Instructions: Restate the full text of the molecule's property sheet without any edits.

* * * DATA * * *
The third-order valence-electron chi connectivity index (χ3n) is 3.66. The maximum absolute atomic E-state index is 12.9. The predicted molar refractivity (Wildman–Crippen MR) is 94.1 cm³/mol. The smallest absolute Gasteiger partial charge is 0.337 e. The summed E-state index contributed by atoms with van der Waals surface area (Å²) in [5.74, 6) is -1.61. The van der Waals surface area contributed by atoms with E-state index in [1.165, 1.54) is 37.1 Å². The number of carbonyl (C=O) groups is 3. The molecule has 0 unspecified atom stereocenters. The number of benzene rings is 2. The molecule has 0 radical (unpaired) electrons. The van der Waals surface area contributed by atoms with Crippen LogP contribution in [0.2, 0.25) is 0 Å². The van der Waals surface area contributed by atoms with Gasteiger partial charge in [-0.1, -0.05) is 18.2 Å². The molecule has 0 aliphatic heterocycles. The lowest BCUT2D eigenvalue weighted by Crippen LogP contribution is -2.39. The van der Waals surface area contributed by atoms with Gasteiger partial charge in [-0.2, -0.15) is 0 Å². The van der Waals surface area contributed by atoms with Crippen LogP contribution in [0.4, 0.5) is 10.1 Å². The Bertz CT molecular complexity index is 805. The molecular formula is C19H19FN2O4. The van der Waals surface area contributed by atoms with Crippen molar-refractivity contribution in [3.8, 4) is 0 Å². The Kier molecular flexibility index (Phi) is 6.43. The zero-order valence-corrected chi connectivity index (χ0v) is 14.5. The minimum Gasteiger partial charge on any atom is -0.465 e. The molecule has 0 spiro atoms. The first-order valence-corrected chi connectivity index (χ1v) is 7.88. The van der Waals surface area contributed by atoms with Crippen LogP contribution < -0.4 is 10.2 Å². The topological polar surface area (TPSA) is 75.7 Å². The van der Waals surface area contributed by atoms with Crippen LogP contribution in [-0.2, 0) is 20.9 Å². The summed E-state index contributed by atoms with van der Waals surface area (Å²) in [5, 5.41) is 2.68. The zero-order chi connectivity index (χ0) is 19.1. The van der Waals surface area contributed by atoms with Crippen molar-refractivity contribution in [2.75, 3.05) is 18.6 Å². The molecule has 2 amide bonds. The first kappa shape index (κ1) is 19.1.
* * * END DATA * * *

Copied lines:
The third-order valence-electron chi connectivity index (χ3n) is 3.66. The maximum absolute atomic E-state index is 12.9. The predicted molar refractivity (Wildman–Crippen MR) is 94.1 cm³/mol. The smallest absolute Gasteiger partial charge is 0.337 e. The summed E-state index contributed by atoms with van der Waals surface area (Å²) in [5.74, 6) is -1.61. The van der Waals surface area contributed by atoms with E-state index in [1.165, 1.54) is 37.1 Å². The number of carbonyl (C=O) groups is 3. The molecule has 0 unspecified atom stereocenters. The number of benzene rings is 2. The molecule has 0 radical (unpaired) electrons. The van der Waals surface area contributed by atoms with Crippen LogP contribution in [0.2, 0.25) is 0 Å². The van der Waals surface area contributed by atoms with Gasteiger partial charge in [-0.1, -0.05) is 18.2 Å². The molecule has 0 aliphatic heterocycles. The lowest BCUT2D eigenvalue weighted by Crippen LogP contribution is -2.39. The van der Waals surface area contributed by atoms with Gasteiger partial charge in [-0.2, -0.15) is 0 Å². The van der Waals surface area contributed by atoms with Crippen LogP contribution in [0.4, 0.5) is 10.1 Å². The Bertz CT molecular complexity index is 805. The molecular formula is C19H19FN2O4. The van der Waals surface area contributed by atoms with Crippen molar-refractivity contribution in [3.8, 4) is 0 Å². The Kier molecular flexibility index (Phi) is 6.43. The zero-order valence-corrected chi connectivity index (χ0v) is 14.5. The minimum Gasteiger partial charge on any atom is -0.465 e. The molecule has 0 spiro atoms. The first-order valence-corrected chi connectivity index (χ1v) is 7.88. The van der Waals surface area contributed by atoms with Crippen LogP contribution < -0.4 is 10.2 Å². The topological polar surface area (TPSA) is 75.7 Å². The van der Waals surface area contributed by atoms with Crippen LogP contribution in [-0.2, 0) is 20.9 Å². The summed E-state index contributed by atoms with van der Waals surface area (Å²) in [5, 5.41) is 2.68. The zero-order chi connectivity index (χ0) is 19.1. The van der Waals surface area contributed by atoms with Crippen molar-refractivity contribution in [2.75, 3.05) is 18.6 Å². The molecule has 2 amide bonds. The first kappa shape index (κ1) is 19.1.